Music review: Eric and the DiMarzios

Published 12:00 am Thursday, December 29, 2011

By Sarah Hall
For the Salisbury Post
If you are looking for something new to listen to during this winter break, you may want to consider Eric and the DiMarzios.
That’s both the name of the band, and the title of their recently released debut EP. This Chapel Hill alternative folk group has become a campus favorite and is poised to introduce their music beyond the Triangle Area with this album.
The frontman and driving force for the group is singer/songwriter/guitarist Eric DiMarzio. Their sound has drawn comparisons to Mumford and Sons and the Avett Brothers with its fusion of folk and rock, and a bluegrass tinge added by fiddler Willem Lutter. The other “DiMarzios” rounding out the band are Chris Wright, bass; Will Wright, piano; and Rushi Gajjar, drums.
Eric is a Salisbury native who earned a degree in vocal performance at UNC and he is currently pursuing a Masters in music as well. His rich tenor voice exhibits the control that comes from vocal training while keeping a warm, folk sound well-suited for his songs.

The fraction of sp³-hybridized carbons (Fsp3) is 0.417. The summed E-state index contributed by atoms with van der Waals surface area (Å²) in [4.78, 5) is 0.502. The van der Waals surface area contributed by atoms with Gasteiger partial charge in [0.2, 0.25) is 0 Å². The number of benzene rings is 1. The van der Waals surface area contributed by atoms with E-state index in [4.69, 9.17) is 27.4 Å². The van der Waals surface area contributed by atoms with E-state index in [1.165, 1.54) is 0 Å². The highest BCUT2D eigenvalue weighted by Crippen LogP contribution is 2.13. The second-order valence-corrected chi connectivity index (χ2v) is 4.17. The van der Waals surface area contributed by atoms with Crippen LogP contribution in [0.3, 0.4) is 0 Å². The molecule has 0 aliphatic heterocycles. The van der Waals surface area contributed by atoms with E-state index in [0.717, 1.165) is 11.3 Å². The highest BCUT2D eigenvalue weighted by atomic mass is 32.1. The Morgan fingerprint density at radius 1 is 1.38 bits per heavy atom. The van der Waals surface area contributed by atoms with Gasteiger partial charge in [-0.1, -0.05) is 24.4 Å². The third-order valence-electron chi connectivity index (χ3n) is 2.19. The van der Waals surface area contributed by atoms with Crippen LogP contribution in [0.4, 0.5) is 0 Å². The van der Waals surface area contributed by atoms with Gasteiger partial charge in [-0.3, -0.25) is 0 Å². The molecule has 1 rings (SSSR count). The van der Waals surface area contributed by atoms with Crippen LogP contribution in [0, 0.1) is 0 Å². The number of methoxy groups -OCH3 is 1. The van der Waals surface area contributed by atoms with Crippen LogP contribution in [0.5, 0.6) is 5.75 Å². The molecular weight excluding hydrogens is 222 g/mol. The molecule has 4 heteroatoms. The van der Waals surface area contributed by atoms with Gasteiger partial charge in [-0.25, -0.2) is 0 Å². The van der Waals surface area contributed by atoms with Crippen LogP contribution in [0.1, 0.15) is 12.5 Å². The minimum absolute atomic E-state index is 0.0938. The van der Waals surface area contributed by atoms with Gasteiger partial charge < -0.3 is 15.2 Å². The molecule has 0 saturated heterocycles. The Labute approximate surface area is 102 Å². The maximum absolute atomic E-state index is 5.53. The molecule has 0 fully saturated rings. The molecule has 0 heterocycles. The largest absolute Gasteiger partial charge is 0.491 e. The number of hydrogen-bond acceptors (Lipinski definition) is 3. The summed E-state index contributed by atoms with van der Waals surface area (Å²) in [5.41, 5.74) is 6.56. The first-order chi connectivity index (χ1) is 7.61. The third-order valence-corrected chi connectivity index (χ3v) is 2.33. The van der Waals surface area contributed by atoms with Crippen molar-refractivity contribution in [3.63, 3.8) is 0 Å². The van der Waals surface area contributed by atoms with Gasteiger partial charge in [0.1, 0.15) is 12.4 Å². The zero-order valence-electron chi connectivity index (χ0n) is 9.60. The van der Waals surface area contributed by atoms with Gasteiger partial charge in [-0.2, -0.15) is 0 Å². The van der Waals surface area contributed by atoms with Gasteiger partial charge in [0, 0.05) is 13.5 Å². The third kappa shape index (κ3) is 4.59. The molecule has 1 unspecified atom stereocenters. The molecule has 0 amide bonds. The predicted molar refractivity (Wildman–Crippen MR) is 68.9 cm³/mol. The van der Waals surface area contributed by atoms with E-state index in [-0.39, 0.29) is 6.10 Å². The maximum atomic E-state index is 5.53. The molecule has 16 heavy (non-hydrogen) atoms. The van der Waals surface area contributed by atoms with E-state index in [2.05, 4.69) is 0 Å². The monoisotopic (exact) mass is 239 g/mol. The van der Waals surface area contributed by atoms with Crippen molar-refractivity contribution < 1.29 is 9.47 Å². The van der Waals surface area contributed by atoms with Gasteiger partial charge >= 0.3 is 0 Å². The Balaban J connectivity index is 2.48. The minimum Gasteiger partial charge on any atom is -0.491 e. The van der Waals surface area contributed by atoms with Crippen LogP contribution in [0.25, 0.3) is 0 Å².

The album commences with the rollicking “My Offbeat Heart,” which has one of those catchy refrains that makes you want to sing along. The next track stays upbeat with “The Long Walk Back from Hinton James.” Even those who have not experienced life in a Carolina dormitory can relate to freshman attempts at establishing a social life.
The song “Lucy” stands out musically, an example of strong songwriting. It should serve as a compass for Eric as he charts his future music course.
The song “Catching Up” returns to a driving bluegrass-ish style found in the earlier songs. But then “Let it Burn” provides contrast and some drama, advice based on experience set to three-quarter time.
The songs vary musically, but all six tracks on the EP revolve lyrically around a theme of unrequited love. Still, with most of the songs there’s an optimistic mood that belies regret and instead suggests hope, or at least resignation. In the song “Lucy,” Eric follows his father’s advice: “don’t let your head get in the way of what your heart sets out to do.” (That could apply to both love and making music.) And the song “If it Burns” echoes Tennyson’s philosophy, “ ’Tis better to have loved and lost than never to have loved at all.”
With the thread of yearning and unsuccessful attempts at romance running throughout the album, one would hope that by the end of the last song the singer will finally find Miss Right. But alas, it’s not to be. “Someone Else’s Song” is a pensive ballad of lost love.
The songs are simple and direct and make for good listening for those who enjoy the alternative folk sound. Whether you commiserate and resonate with the theme of lost love or not, this album is worth a listen.
The EP is available in digital format as well as on a disc, and can be found on iTunes or ordered through the band’s website: